As the world is being restructured and regime changes are taking place all around the globe, it is not easy to pretend that the EU, a regional integration regime, will remain intact. On the social level, the will of change within the EU is already important, but this will have yet to produce concrete results involving the EU’s political structures. Furthermore, there is also a powerful resistance to change from within the EU, and especially from some of its leaders. Along this, the EU nations’ will isolate themselves from the rest of the world is growing stronger.
Thanks to a common market and the Schengen zone, the EU lifted national borders within the union, reinforcing its external borders instead. Strengthening the external borders was maybe a good idea in the beginning, but this generates many problems today. What is more important is that the Europeans’ demand for isolation is growing as external threats become more palpable. The EU feels a stronger need to protect its internal market, its social composition, its human relationships, even its dress codes and lifestyles, while the world outside the EU tries to modify its own way of life. In other words, the EU is trying to preserve its “Europeanness” while the rest of the world is trying to stop being the “other.”
We can observe social change and resistance to existing regimes in many parts of the world. When these processes are bloody, people who fear being slaughtered try to find safer places. Thus, they try to reach territories that are close and secure, but they cannot find peace there either, as is the case with the Tunisians who migrated to Italy. Their lives were in danger in their own country, but in their new country they are nothing but unwanted refugees.
The ongoing human tragedy in North Africa is of course not only the EU’s problem. What is going on there is too important for the EU to deal with. However, the EU’s desire to isolate makes things harder for those who seek protection within the European continent. Two essential problems have emerged because of this new immigration wave: First, racist and xenophobic sociopolitical movements in Europe have become stronger; and second, this issue has become an important variable of relations between EU members.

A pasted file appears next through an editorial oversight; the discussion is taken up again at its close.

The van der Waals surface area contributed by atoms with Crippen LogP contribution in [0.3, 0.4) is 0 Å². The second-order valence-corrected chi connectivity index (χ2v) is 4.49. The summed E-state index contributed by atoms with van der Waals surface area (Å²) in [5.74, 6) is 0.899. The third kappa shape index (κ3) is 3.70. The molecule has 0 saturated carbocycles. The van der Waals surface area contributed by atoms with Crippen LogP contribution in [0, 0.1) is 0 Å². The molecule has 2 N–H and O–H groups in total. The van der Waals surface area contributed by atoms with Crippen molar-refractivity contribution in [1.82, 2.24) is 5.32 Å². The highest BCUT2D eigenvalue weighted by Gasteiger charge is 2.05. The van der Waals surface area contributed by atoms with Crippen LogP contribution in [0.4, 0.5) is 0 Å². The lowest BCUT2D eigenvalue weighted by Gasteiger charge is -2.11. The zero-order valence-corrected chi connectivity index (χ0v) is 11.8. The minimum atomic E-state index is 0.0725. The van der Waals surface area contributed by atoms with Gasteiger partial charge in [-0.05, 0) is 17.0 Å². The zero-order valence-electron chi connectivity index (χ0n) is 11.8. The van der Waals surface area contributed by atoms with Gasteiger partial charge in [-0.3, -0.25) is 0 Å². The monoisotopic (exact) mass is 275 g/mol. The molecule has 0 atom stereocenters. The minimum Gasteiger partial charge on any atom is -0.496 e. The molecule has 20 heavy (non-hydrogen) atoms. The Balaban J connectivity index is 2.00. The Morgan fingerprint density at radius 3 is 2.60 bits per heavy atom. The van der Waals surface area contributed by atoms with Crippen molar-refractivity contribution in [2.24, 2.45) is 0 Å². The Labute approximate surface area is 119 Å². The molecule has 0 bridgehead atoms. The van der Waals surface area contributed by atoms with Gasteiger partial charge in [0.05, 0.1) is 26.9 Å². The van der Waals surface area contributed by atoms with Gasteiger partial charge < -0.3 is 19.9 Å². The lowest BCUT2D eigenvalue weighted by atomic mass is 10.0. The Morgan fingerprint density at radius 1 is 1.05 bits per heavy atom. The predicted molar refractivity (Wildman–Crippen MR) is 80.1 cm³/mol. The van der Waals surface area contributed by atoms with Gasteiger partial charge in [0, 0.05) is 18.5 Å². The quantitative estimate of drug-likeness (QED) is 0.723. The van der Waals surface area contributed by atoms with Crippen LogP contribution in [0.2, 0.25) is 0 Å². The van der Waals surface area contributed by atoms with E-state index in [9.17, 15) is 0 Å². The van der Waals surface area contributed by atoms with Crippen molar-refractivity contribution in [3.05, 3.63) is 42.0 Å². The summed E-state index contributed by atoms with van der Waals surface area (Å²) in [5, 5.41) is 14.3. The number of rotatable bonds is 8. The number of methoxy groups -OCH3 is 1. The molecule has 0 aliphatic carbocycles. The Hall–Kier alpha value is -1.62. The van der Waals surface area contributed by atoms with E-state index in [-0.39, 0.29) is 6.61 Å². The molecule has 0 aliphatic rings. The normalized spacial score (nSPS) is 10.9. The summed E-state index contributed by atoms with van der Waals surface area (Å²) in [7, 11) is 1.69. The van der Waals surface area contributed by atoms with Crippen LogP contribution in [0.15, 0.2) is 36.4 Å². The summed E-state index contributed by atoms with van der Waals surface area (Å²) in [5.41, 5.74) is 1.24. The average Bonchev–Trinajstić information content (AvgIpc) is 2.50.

It is perhaps possible to stop people before they reach the Italian peninsula, but stopping them at all costs will have political and economic consequences. Nevertheless, if they are all allowed to arrive, taking care of them will have equally important economic and political costs. No one should expect the cost to be shared equally, but Italy really has no option: If the EU is unwilling to see this issue as a common problem, Rome will make sure this matter becomes a problem for all Europeans. As you know, Italy has granted residence permits to some of the refugees, a measure allowing them to travel to all Schengen countries.
Italy’s stance on the refugee problem has sparked real tension between this country and France, as the latter had made the immigration problem a top priority for some time now. France has even decided to close the borders as it perfectly knew that these immigrants, most of whom speak French, will want to come to France rather than stay in Italy. This measure proves that France is unwilling to apply the Schengen Agreement when it comes to dealing with immigrants. The Italian government then declared that if that is the case, why not cancel the Schengen treaty altogether?
This bilateral disagreement will be resolved somehow. However, as long as the EU keeps building walls around it and refuses to adapt to the wind of change blowing just outside its borders, many other crises will follow. But it is hard to predict where Norway will stand when that time comes.